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Thursday, July 31, 2008, 05:25 am PT (08:25 am ET)

Inside iPhone 2.0 review series: the new iPhone 3G hardware


Faster, and four other benefits to 3G

AT&T's 3G mobile network feels nearly as fast as WiFi, thanks in part to the iPhone's highly optimized Mobile Safari browser, Maps, and other apps that were designed to be quite usable even with a slower connection. In fact, the original iPhone could handily beat some other 3G phones in web page rendering speeds while only using EDGE. Having used the iPhone's web and Maps extensively with EDGE, and even falling back to the even slower GPRS data service in areas where EDGE isn't available, 3G is a very welcome upgrade.

Beyond data speeds, the second benefit to 3G reception is call quality, as 3G phone conversations are significantly clearer. That fact is bolstered by the iPhone 3G's improved mic and speaker, which even enable GSM conversations to sound better than the original iPhone. 

The third benefit to 3G is that it supports simultaneous voice and data; the original iPhone couldn't do a voice call while downloading data, but the iPhone 3G can (when it's in 3G coverage, of course). AT&T's competitors using Qualcom's 3G EVDO, including Spring and Verizon Wireless, are still constrained by that problem. Phones on their networks still can't browse the web while making a phone call, and won't be able to in the future either. The iPhone 3G's ability to handle voice and data at once is also supported by its smart interface, which makes it easy to look up information or do other things while on a phone call.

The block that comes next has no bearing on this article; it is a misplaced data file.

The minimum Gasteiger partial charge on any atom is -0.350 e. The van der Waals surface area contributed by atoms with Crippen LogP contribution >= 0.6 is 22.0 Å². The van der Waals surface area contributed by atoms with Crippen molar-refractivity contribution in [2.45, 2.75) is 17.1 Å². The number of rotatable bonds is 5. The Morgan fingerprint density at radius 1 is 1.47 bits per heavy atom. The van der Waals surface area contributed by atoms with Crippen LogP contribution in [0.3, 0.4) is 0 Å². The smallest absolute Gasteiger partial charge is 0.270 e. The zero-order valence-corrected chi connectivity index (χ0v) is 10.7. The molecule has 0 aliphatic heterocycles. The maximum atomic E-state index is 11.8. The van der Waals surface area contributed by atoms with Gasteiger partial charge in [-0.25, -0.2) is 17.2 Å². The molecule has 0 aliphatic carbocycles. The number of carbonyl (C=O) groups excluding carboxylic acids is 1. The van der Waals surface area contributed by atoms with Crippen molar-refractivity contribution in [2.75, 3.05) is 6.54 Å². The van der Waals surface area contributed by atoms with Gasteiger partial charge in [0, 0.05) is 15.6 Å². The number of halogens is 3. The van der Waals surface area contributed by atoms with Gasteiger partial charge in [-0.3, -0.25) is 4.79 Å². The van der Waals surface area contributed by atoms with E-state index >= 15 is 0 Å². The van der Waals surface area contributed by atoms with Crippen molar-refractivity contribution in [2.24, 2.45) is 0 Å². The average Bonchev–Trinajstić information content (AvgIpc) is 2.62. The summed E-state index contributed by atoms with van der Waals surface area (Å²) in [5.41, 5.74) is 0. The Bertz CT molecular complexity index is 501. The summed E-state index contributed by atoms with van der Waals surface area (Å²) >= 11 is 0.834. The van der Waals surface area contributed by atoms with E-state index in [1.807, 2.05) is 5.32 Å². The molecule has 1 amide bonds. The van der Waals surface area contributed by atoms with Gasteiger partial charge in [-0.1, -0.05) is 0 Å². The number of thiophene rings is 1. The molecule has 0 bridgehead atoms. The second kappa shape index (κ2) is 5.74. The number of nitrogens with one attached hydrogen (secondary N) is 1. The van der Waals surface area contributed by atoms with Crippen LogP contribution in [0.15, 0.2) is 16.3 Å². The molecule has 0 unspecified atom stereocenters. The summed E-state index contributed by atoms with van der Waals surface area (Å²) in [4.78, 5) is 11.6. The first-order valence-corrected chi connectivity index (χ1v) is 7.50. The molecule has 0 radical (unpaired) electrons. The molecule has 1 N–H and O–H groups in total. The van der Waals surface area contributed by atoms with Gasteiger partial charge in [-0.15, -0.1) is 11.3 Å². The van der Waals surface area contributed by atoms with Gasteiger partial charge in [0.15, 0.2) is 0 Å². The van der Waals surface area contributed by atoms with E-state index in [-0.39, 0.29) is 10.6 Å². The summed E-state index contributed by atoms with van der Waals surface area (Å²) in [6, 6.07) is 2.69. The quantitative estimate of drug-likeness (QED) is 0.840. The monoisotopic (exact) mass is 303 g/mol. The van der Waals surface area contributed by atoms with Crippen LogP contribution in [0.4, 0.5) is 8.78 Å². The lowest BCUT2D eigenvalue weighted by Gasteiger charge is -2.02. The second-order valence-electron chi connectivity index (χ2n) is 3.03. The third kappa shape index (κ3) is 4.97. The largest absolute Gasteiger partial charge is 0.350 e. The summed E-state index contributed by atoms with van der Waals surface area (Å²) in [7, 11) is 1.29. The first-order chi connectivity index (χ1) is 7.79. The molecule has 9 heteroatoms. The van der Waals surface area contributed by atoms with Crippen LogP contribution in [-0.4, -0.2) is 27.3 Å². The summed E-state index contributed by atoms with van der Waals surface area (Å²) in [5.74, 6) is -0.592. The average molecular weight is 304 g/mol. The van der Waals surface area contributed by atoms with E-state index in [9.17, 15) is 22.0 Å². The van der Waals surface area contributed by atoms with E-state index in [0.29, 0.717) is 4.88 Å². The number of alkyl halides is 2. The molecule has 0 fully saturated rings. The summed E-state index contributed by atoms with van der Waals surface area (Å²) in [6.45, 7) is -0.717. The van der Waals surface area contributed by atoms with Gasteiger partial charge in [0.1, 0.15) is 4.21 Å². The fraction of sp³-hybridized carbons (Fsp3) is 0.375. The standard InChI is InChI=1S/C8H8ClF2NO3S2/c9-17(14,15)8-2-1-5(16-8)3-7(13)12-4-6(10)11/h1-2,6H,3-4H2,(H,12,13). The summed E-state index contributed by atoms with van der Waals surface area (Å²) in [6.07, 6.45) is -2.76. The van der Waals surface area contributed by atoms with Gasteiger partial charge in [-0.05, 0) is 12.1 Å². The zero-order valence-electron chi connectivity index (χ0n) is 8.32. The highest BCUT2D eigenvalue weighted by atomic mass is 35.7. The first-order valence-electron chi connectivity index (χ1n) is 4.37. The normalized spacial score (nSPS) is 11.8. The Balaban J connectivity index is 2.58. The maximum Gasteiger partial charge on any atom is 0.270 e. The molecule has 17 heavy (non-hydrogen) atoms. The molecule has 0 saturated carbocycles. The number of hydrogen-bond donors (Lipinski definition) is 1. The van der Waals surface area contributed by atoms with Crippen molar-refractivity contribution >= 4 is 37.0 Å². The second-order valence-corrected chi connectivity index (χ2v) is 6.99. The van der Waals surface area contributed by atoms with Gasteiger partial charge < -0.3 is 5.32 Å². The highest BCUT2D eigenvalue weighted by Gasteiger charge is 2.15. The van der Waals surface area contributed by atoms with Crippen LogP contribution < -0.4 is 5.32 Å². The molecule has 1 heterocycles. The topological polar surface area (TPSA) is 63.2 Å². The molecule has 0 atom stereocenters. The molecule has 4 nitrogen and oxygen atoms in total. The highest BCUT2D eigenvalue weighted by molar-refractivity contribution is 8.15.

A fourth benefit to 3G UMTS is that it has been adopted by international providers; AT&T's iPhone 3G users will be able to bring their phones to Europe or Japan and use them on roaming partner networks (although this can be expensive, particularly without an international data plan). Sprint and Verizon's 3G phones can only roam into Canada and Mexico; there is little or no CDMA EVDO service overseas. 

One last perk: the 3G UMTS protocol uses an entirely different signaling system than the current GSM, which prevents the signature "snapping" radio interference that plagues most audio equipment when GSM phones are in use nearby.

While 3G isn't the only new feature of the refreshed iPhone, living outside UMTS coverage might make it far less attractive to upgrade to the new phone. That reality has also created healthy resale demand for the original GSM iPhone, so if you're on the fence about the new features, you might consider the possibility of upgrading, reselling your existing iPhone for around $300, and making a profit on the deal overall.

Internal new hardware features: GPS

Outside of the new support for 3G UMTS mobile networks, the cheaper new iPhone 3G delivers an option for more Flash RAM storage (up to 16 GB) as well as GPS (Global Positioning System) location services, which can very accurately determine the user's latitude, longitude, and elevation using signals received from orbiting satellites.